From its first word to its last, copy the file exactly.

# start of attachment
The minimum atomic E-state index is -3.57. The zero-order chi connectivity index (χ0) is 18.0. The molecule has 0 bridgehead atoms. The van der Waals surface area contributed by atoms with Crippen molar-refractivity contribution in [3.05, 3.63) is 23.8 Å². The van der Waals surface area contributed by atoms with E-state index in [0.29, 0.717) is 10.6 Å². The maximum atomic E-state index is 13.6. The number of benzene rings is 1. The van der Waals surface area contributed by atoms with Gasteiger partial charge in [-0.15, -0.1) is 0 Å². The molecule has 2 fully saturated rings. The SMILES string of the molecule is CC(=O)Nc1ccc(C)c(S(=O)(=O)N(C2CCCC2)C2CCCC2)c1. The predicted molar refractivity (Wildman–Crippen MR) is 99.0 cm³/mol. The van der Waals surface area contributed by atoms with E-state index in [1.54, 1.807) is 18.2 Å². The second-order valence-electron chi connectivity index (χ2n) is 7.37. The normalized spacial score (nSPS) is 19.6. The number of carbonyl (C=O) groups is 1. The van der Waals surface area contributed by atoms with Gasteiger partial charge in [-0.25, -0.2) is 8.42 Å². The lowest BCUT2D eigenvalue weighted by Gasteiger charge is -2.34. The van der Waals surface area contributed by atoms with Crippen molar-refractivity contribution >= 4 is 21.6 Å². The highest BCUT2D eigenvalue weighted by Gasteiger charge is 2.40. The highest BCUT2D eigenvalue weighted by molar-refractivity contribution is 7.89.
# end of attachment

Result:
The minimum atomic E-state index is -3.57. The zero-order chi connectivity index (χ0) is 18.0. The molecule has 0 bridgehead atoms. The van der Waals surface area contributed by atoms with Crippen molar-refractivity contribution in [3.05, 3.63) is 23.8 Å². The van der Waals surface area contributed by atoms with E-state index in [0.29, 0.717) is 10.6 Å². The maximum atomic E-state index is 13.6. The number of benzene rings is 1. The van der Waals surface area contributed by atoms with Gasteiger partial charge in [-0.15, -0.1) is 0 Å². The molecule has 2 fully saturated rings. The SMILES string of the molecule is CC(=O)Nc1ccc(C)c(S(=O)(=O)N(C2CCCC2)C2CCCC2)c1. The predicted molar refractivity (Wildman–Crippen MR) is 99.0 cm³/mol. The van der Waals surface area contributed by atoms with E-state index in [1.54, 1.807) is 18.2 Å². The second-order valence-electron chi connectivity index (χ2n) is 7.37. The normalized spacial score (nSPS) is 19.6. The number of carbonyl (C=O) groups is 1. The van der Waals surface area contributed by atoms with Gasteiger partial charge in [-0.25, -0.2) is 8.42 Å². The lowest BCUT2D eigenvalue weighted by Gasteiger charge is -2.34. The van der Waals surface area contributed by atoms with Crippen molar-refractivity contribution >= 4 is 21.6 Å². The highest BCUT2D eigenvalue weighted by Gasteiger charge is 2.40. The highest BCUT2D eigenvalue weighted by molar-refractivity contribution is 7.89.